Darrell Berkheimer: Feeling a bit inadequate to the task
I have not been writing lately about politics — because the subject has become quite depressing for me.
And I was seeing myself as being a little less patriotic this July 4th, because we have an incompetent in the White House, and a Congress that is working to negate an array of rules and laws that many others worked so long and hard to accomplish.
Apparently others have been experiencing similar subdued patriotism.
That attitude was cited in a holiday article written by Russell Contreras of the Associated Press. He noted various minority members are experiencing mixed feelings this year about fireworks and parades because of “an atmosphere of tension.”
He reported members of various minorities — specifically Blacks, Latinos, Native Americans and immigrant representatives — are expressing their frustrations and a declining hope for “equality and the promise of life, liberty and the pursuit of happiness in the United States.”
Of course references were made to the prevailing attitudes in the White House and our current leaders in Congress.
With each passing week, there appears to be so little movement in the right directions. It’s not unusual, of course, when our nation sometimes seems to take two or three steps backward before going forward four or five. But lately, it seems the vast majority of the steps are backward.
In the past, I have made it my task to write about political and government changes that I think are needed — and wanted — by most of our average citizens.
But lately, I have felt inadequate to the task — in light of what some of the best columnists in the nation have been writing about our political situation, plus some of the quite errudite contributors to this newspaper.
Many of those writers are making some of the same points I should be making, and doing a better job of it. So I don’t want to copy. I don’t want to be repetitious. I want to be fresh — to cite new points that make people think.
But I also realize that those same points need to be — and must be — repeated over and over if we are ever going to see our elected officials respond appropriately.
I believe we all want: Tax reforms, safety regulations, affordable health care, prescription drugs reform, cheaper higher education, paths to economic security, our civil rights upheld, and especially better opportunities for our children.
In addition, we know that we must continue to maintain and modernize infrastructure and security services, including our highways, airports, police, fire and water services.
I believe these should be the priority issues for our president and congressional members.
Seldom will I write about foreign affairs — and usually only to compare our nation with what other nations are doing.
Today, however, I must repeat what many others are saying, that our president has made us the laughingstock of the world. And just how badly our image is declining is the subject of the latest report by the highly respected Pew Research Center.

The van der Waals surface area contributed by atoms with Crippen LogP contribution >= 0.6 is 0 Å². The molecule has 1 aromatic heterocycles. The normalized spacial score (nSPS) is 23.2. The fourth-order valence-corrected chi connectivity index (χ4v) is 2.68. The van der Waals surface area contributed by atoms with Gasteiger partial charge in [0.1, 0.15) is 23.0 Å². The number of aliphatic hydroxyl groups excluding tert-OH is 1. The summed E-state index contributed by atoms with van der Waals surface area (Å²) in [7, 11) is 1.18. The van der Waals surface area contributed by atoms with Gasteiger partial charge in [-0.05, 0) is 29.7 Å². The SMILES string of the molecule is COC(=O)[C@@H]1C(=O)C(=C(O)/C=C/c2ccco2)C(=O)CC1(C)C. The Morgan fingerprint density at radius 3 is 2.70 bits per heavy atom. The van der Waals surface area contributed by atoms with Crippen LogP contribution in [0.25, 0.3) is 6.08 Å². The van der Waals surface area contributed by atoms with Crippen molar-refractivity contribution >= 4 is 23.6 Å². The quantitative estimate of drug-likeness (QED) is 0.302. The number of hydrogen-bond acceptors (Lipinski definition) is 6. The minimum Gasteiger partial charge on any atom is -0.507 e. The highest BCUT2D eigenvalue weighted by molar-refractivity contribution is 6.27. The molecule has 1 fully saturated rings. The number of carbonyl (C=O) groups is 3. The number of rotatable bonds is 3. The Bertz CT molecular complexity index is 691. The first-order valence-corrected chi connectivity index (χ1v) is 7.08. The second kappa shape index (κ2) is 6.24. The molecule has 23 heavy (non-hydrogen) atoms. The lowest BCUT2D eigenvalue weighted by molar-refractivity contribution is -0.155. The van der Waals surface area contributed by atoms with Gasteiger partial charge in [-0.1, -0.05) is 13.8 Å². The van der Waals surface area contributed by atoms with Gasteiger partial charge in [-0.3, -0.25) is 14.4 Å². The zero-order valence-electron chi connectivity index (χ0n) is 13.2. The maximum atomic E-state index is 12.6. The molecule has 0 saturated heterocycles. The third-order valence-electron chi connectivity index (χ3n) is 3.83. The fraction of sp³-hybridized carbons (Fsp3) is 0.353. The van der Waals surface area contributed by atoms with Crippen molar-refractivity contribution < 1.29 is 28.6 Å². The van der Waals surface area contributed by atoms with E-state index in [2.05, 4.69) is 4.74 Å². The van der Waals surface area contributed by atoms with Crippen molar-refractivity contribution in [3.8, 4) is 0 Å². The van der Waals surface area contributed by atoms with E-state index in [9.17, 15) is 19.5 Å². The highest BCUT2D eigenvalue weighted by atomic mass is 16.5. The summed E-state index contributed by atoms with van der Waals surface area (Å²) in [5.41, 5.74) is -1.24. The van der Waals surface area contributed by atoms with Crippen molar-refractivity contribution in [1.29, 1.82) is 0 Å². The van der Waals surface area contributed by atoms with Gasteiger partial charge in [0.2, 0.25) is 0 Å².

The headline on the report says it all: “U.S. Image Suffers as Publics Around World Question Trump’s Leadership.”
The first paragraph adds that “Trump and many of his key policies are broadly unpopular around the globe, and ratings for the U.S. have declined steeply in many nations.”
The report states Trump’s presidency has a median of just 22 percent confidence abroad in stark “contrast to the final years of Barack Obama’s presidency,” which was given a median rating of 64 percent.
The survey was conducted in 37 nations, and Trump received higher marks than Obama in only Russia and Israel.
Trump’s character was cited as a major factor as the report concluded: “In the eyes of most people surveyed around the world, the White House’s new occupant is arrogant, intolerant and even dangerous.”
Although highly scornful of Trump, Pulitzer Prize winning columnist Leonard Pitts at the Miami Herald did end his recent commentary with one somewhat positive and inspiring note. He quoted one senator’s remark that “America can change.”
Then Pitts observed:
“For Russia, Cuba, North Korea or China to change would require a coup, blood running in the streets. We, on the other hand, can transfigure a nation through the simple expedient of a ballot. America is a state of constant reinvention.
“Which is reason to hope this secession is not the end of the story, reason to hope we can return this country to some semblance of itself. Reason to hope, but no guarantee. All we have is a fighting chance.
“But America has never needed more than that,” Pitts concluded.
I look upon Pitts as one of the columnists who has written some commentary that I wish I had written. Although he and I both might feel a little less patriotic this year, it’s evident that he recognizes, just as I do, that there’s always a need to celebrate the blessings our nation provides on July 4th.
Darrell Berkheimer, who lives in Grass Valley, is a frequent contributor to The Union. Contact him at email@example.com.
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